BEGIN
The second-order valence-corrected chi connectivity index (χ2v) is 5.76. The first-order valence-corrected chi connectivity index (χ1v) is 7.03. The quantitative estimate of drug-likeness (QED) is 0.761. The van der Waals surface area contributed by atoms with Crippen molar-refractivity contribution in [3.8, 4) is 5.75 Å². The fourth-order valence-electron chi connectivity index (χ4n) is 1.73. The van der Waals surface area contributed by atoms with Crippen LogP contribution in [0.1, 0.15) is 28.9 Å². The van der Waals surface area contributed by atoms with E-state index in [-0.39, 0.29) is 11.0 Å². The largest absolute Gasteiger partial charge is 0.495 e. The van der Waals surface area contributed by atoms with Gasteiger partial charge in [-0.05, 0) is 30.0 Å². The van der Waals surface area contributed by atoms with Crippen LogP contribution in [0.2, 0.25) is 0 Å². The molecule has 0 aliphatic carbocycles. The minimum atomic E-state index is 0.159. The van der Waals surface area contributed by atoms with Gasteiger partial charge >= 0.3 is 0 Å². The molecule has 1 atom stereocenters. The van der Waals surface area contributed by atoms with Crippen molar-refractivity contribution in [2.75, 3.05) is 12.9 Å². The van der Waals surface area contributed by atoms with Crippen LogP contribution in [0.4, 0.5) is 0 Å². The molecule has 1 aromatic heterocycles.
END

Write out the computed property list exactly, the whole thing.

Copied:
The second-order valence-corrected chi connectivity index (χ2v) is 5.76. The first-order valence-corrected chi connectivity index (χ1v) is 7.03. The quantitative estimate of drug-likeness (QED) is 0.761. The van der Waals surface area contributed by atoms with Crippen molar-refractivity contribution in [3.8, 4) is 5.75 Å². The fourth-order valence-electron chi connectivity index (χ4n) is 1.73. The van der Waals surface area contributed by atoms with Crippen LogP contribution in [0.1, 0.15) is 28.9 Å². The van der Waals surface area contributed by atoms with E-state index in [-0.39, 0.29) is 11.0 Å². The largest absolute Gasteiger partial charge is 0.495 e. The van der Waals surface area contributed by atoms with Gasteiger partial charge in [-0.05, 0) is 30.0 Å². The van der Waals surface area contributed by atoms with Crippen LogP contribution in [0.2, 0.25) is 0 Å². The molecule has 0 aliphatic carbocycles. The minimum atomic E-state index is 0.159. The van der Waals surface area contributed by atoms with Gasteiger partial charge >= 0.3 is 0 Å². The molecule has 1 atom stereocenters. The van der Waals surface area contributed by atoms with Crippen molar-refractivity contribution in [2.75, 3.05) is 12.9 Å². The van der Waals surface area contributed by atoms with Crippen LogP contribution in [0.4, 0.5) is 0 Å². The molecule has 1 aromatic heterocycles.